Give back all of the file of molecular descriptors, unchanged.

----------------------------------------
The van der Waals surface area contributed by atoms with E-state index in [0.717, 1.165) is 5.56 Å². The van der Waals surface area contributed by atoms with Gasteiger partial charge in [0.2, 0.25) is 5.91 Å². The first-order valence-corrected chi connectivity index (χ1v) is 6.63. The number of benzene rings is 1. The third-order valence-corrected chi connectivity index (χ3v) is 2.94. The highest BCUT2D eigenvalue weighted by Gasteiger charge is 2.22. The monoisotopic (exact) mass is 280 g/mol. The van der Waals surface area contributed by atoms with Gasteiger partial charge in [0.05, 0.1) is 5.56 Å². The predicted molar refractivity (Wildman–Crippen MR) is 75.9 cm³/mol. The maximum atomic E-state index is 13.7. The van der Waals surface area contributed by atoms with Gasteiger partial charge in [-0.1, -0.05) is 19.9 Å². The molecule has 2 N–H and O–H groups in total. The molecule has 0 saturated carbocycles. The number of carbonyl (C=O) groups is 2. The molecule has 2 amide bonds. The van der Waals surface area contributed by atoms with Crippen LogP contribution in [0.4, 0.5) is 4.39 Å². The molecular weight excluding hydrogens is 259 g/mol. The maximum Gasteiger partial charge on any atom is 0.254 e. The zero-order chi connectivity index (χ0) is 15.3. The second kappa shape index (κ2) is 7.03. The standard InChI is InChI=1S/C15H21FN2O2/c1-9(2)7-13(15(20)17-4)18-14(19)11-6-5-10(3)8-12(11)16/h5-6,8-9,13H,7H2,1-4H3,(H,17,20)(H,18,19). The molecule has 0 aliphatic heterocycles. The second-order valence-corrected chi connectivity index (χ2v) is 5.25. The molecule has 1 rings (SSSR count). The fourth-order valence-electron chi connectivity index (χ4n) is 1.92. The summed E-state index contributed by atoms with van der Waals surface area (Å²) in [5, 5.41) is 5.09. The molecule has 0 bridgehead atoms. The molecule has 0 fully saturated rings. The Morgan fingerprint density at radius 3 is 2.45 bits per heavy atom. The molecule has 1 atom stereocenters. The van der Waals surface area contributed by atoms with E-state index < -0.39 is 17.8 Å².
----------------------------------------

The van der Waals surface area contributed by atoms with E-state index in [0.717, 1.165) is 5.56 Å². The van der Waals surface area contributed by atoms with Gasteiger partial charge in [0.2, 0.25) is 5.91 Å². The first-order valence-corrected chi connectivity index (χ1v) is 6.63. The number of benzene rings is 1. The third-order valence-corrected chi connectivity index (χ3v) is 2.94. The highest BCUT2D eigenvalue weighted by Gasteiger charge is 2.22. The monoisotopic (exact) mass is 280 g/mol. The van der Waals surface area contributed by atoms with Gasteiger partial charge in [0.05, 0.1) is 5.56 Å². The predicted molar refractivity (Wildman–Crippen MR) is 75.9 cm³/mol. The maximum atomic E-state index is 13.7. The van der Waals surface area contributed by atoms with Gasteiger partial charge in [-0.1, -0.05) is 19.9 Å². The molecule has 2 N–H and O–H groups in total. The molecule has 0 saturated carbocycles. The number of carbonyl (C=O) groups is 2. The molecule has 2 amide bonds. The van der Waals surface area contributed by atoms with Crippen LogP contribution in [0.4, 0.5) is 4.39 Å². The molecular weight excluding hydrogens is 259 g/mol. The maximum Gasteiger partial charge on any atom is 0.254 e. The zero-order chi connectivity index (χ0) is 15.3. The second kappa shape index (κ2) is 7.03. The standard InChI is InChI=1S/C15H21FN2O2/c1-9(2)7-13(15(20)17-4)18-14(19)11-6-5-10(3)8-12(11)16/h5-6,8-9,13H,7H2,1-4H3,(H,17,20)(H,18,19). The molecule has 0 aliphatic heterocycles. The second-order valence-corrected chi connectivity index (χ2v) is 5.25. The molecule has 1 rings (SSSR count). The fourth-order valence-electron chi connectivity index (χ4n) is 1.92. The summed E-state index contributed by atoms with van der Waals surface area (Å²) in [5, 5.41) is 5.09. The molecule has 0 bridgehead atoms. The molecule has 0 fully saturated rings. The Morgan fingerprint density at radius 3 is 2.45 bits per heavy atom. The molecule has 1 atom stereocenters. The van der Waals surface area contributed by atoms with E-state index < -0.39 is 17.8 Å².